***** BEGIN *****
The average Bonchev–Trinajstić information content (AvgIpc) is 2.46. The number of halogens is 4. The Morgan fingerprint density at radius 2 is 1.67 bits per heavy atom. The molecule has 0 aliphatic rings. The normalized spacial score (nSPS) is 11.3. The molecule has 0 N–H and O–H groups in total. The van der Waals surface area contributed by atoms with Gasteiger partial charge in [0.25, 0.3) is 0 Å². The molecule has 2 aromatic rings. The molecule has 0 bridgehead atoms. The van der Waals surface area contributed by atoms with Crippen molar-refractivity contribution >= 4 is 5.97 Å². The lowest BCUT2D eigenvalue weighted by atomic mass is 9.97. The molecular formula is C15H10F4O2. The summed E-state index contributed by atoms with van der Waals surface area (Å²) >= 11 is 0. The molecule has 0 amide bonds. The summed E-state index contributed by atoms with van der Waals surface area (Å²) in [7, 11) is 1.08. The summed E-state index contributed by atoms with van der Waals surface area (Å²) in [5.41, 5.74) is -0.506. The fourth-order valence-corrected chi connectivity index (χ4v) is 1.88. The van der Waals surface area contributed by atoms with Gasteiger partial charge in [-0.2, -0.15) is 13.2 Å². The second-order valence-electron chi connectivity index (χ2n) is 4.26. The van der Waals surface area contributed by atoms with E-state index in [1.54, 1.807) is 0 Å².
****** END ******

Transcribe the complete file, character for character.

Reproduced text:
The average Bonchev–Trinajstić information content (AvgIpc) is 2.46. The number of halogens is 4. The Morgan fingerprint density at radius 2 is 1.67 bits per heavy atom. The molecule has 0 aliphatic rings. The normalized spacial score (nSPS) is 11.3. The molecule has 0 N–H and O–H groups in total. The van der Waals surface area contributed by atoms with Gasteiger partial charge in [0.25, 0.3) is 0 Å². The molecule has 2 aromatic rings. The molecule has 0 bridgehead atoms. The van der Waals surface area contributed by atoms with Crippen molar-refractivity contribution >= 4 is 5.97 Å². The lowest BCUT2D eigenvalue weighted by atomic mass is 9.97. The molecular formula is C15H10F4O2. The summed E-state index contributed by atoms with van der Waals surface area (Å²) >= 11 is 0. The molecule has 0 amide bonds. The summed E-state index contributed by atoms with van der Waals surface area (Å²) in [7, 11) is 1.08. The summed E-state index contributed by atoms with van der Waals surface area (Å²) in [5.41, 5.74) is -0.506. The fourth-order valence-corrected chi connectivity index (χ4v) is 1.88. The van der Waals surface area contributed by atoms with Gasteiger partial charge in [-0.2, -0.15) is 13.2 Å². The second-order valence-electron chi connectivity index (χ2n) is 4.26. The van der Waals surface area contributed by atoms with E-state index in [1.54, 1.807) is 0 Å².